Does your Bluetooth device (wireless keyboard, trackpad, mouse, or headphones) randomly disconnect from Mac and go off the radar? You aren’t alone! Many users are facing this issue, and it is plain annoying. But don’t worry! I have gathered a bunch of troubleshooting hacks that will help you fix this.
Note: If you are using an iMac or Mac Mini, it is advisable to keep a wired mouse and keyboard handy; just to sail through the tricks easily.
- Charge your Bluetooth device
- Turn off and back on Mac’s Bluetooth
- Restart the Bluetooth device and your Mac
- Remove extra Bluetooth devices
- Delete the device profile
- Update the Mac
- Remove Bluetooth plist file
- Reset Mac’s Bluetooth module
- Reset NVRAM and SMC
1. Charge your Bluetooth device
At times, Bluetooth devices malfunction when they are low on power. Check the battery level of your device and put it to charge. Once juiced up, the Bluetooth device should work correctly. If it does not, move on to the next step.
2. Turn off and back on Mac’s Bluetooth
The idea is to reset the Bluetooth settings, hoping the fault is dissolved in the process. So click the Bluetooth icon from the menu bar → select Turn Bluetooth Off.
After a few seconds, repeat the step and click Turn Bluetooth On.
If you can’t find the Bluetooth icon;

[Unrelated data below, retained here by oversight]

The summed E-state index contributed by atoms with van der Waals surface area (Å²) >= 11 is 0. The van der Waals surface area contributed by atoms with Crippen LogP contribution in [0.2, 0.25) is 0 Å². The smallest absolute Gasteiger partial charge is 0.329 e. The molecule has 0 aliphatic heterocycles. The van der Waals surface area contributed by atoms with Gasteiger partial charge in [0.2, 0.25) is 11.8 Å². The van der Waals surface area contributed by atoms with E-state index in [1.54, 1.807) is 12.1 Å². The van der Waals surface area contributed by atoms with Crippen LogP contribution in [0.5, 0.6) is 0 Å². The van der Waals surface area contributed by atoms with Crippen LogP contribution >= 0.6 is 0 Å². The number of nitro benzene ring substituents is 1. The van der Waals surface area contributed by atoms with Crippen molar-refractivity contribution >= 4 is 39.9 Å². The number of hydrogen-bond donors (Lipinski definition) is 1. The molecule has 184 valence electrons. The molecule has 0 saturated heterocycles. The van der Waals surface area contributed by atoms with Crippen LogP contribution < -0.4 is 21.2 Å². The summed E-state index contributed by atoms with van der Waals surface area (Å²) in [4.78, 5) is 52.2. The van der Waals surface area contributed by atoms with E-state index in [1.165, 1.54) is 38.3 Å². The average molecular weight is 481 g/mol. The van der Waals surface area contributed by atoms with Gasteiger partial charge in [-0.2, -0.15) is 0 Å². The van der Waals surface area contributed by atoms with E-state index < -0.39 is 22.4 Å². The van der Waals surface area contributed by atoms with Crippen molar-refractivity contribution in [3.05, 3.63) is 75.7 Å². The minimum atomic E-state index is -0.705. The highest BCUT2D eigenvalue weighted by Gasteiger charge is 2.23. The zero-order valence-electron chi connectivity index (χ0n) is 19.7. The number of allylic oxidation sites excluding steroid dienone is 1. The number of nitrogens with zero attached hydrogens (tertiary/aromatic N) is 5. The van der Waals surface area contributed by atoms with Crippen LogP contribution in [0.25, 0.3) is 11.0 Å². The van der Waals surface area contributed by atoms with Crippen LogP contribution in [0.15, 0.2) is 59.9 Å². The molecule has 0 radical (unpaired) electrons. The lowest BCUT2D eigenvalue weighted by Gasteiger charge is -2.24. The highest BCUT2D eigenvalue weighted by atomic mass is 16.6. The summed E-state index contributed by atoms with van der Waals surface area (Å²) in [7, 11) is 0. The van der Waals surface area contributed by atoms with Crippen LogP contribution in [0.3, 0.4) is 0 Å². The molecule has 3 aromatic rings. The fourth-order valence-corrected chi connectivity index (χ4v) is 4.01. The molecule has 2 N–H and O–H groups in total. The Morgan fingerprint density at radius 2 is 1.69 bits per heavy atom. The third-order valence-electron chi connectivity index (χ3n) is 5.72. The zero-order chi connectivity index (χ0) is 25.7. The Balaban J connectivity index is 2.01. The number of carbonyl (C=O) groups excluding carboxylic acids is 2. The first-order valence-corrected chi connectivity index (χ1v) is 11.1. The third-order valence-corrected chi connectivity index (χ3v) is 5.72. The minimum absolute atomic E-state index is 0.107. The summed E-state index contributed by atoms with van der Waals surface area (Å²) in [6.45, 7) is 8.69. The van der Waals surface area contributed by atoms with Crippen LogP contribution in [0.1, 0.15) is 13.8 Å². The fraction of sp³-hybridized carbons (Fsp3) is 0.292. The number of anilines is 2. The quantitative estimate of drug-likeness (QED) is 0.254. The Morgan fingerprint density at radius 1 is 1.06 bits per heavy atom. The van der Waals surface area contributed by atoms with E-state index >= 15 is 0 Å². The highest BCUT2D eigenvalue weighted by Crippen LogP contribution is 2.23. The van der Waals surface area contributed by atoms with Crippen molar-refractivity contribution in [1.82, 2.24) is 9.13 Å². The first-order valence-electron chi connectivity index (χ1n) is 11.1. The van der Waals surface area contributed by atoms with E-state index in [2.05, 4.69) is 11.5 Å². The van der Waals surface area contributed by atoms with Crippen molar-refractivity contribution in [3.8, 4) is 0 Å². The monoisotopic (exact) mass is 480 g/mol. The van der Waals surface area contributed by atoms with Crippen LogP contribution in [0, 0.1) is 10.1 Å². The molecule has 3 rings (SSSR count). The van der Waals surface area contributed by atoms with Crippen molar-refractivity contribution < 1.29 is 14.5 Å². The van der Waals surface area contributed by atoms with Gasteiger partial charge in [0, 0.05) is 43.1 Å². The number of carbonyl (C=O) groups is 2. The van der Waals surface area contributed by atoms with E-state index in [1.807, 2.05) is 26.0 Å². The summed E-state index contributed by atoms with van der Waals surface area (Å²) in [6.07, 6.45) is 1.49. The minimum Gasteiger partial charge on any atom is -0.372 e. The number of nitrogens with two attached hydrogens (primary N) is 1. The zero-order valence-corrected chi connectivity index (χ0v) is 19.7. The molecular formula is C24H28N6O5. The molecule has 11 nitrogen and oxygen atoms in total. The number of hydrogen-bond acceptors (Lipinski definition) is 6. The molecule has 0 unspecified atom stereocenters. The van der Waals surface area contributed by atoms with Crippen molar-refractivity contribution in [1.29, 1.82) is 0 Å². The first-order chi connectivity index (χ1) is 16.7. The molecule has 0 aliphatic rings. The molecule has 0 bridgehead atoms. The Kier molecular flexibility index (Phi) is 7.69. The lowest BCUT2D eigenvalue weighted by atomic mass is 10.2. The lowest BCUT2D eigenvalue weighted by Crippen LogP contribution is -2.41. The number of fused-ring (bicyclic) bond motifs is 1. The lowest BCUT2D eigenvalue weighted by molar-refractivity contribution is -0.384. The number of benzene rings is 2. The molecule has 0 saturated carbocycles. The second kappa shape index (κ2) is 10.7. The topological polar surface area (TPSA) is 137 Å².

- macOS Big Sur or later: The Control Center has a handy Bluetooth icon. You can either use it from here or drag it to the menu bar. You can also go to the Apple logo → System Preferences → Dock and Menu → Select the Bluetooth from the sidebar and select Show in Menu Bar.
- macOS Catalina or earlier: Go to Apple logo → System Preferences → Bluetooth → Check box next to Show Bluetooth in menu bar.
3. Restart the Bluetooth device and your Mac
While this might be the oldest trick in the book, it’s also the simplest and most reliable. More than half of the troubles vanish after a restart as it resets the settings and caches that might be causing the issue.
So, turn off your Bluetooth device and Mac. Preferably, wait for a minute or two and turn them back on.
Note: If you use a mouse or keyboard with a USB Bluetooth connection, remove the USB before restarting the device. Insert it again once the Mac is fully booted.
4. Remove extra Bluetooth devices
If too many devices are paired with your Mac, connection problems can occur. While it is said that you can have up to seven simultaneous connections, it is wiser not to push the limits. Remove all old or unnecessary devices from the menu.
Click the Bluetooth icon from the menu bar. Select Bluetooth Preferences/Open Bluetooth Preferences from the options. Or you can click the Apple logo → System Preferences → Bluetooth.
Once you have the preferences pane, click the ‘X’ next to the device name. Then, click Forget Device/Remove to delete the device’s profile.
5. Delete the device profile
If nothing worked, it is time to delete the Bluetooth device’s profile. The method will remove any corrupted files, and the fresh connection should be more stable.
Repeat the above steps in point 4 to remove the device. Once done, relaunch the preference pane and click Connect to add the device back.
6. Update the Mac
Sometimes all it takes is updating your Mac. Go to Apple Logo → About This Mac → in the overview tab, select Software Update. If available, start the update. And while you are at it, ensure that your Bluetooth device’s firmware is updated.
7. Remove Bluetooth plist file